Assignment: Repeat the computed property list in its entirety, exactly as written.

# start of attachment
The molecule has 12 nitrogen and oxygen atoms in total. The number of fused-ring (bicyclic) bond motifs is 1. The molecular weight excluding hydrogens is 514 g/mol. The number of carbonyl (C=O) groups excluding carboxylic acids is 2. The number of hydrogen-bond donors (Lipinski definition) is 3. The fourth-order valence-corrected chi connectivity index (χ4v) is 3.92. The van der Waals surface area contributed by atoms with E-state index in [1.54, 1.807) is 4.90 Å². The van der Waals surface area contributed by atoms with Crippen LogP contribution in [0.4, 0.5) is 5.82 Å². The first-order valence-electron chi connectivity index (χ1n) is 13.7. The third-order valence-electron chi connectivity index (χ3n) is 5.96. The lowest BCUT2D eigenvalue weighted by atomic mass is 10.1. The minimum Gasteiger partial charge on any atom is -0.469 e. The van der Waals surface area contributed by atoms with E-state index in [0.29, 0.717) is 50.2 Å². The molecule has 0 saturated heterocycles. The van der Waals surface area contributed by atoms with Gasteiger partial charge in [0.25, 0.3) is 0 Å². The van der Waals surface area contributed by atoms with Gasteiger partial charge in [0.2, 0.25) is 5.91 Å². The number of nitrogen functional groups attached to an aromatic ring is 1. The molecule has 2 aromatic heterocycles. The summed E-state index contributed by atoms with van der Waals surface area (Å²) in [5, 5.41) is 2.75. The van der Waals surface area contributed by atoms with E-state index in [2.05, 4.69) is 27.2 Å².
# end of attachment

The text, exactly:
The molecule has 12 nitrogen and oxygen atoms in total. The number of fused-ring (bicyclic) bond motifs is 1. The molecular weight excluding hydrogens is 514 g/mol. The number of carbonyl (C=O) groups excluding carboxylic acids is 2. The number of hydrogen-bond donors (Lipinski definition) is 3. The fourth-order valence-corrected chi connectivity index (χ4v) is 3.92. The van der Waals surface area contributed by atoms with E-state index in [1.54, 1.807) is 4.90 Å². The van der Waals surface area contributed by atoms with Crippen LogP contribution in [0.4, 0.5) is 5.82 Å². The first-order valence-electron chi connectivity index (χ1n) is 13.7. The third-order valence-electron chi connectivity index (χ3n) is 5.96. The lowest BCUT2D eigenvalue weighted by atomic mass is 10.1. The minimum Gasteiger partial charge on any atom is -0.469 e. The van der Waals surface area contributed by atoms with E-state index in [0.29, 0.717) is 50.2 Å². The molecule has 0 saturated heterocycles. The van der Waals surface area contributed by atoms with Gasteiger partial charge in [0.25, 0.3) is 0 Å². The van der Waals surface area contributed by atoms with Gasteiger partial charge in [0.2, 0.25) is 5.91 Å². The number of nitrogen functional groups attached to an aromatic ring is 1. The molecule has 2 aromatic heterocycles. The summed E-state index contributed by atoms with van der Waals surface area (Å²) in [5, 5.41) is 2.75. The van der Waals surface area contributed by atoms with E-state index in [2.05, 4.69) is 27.2 Å².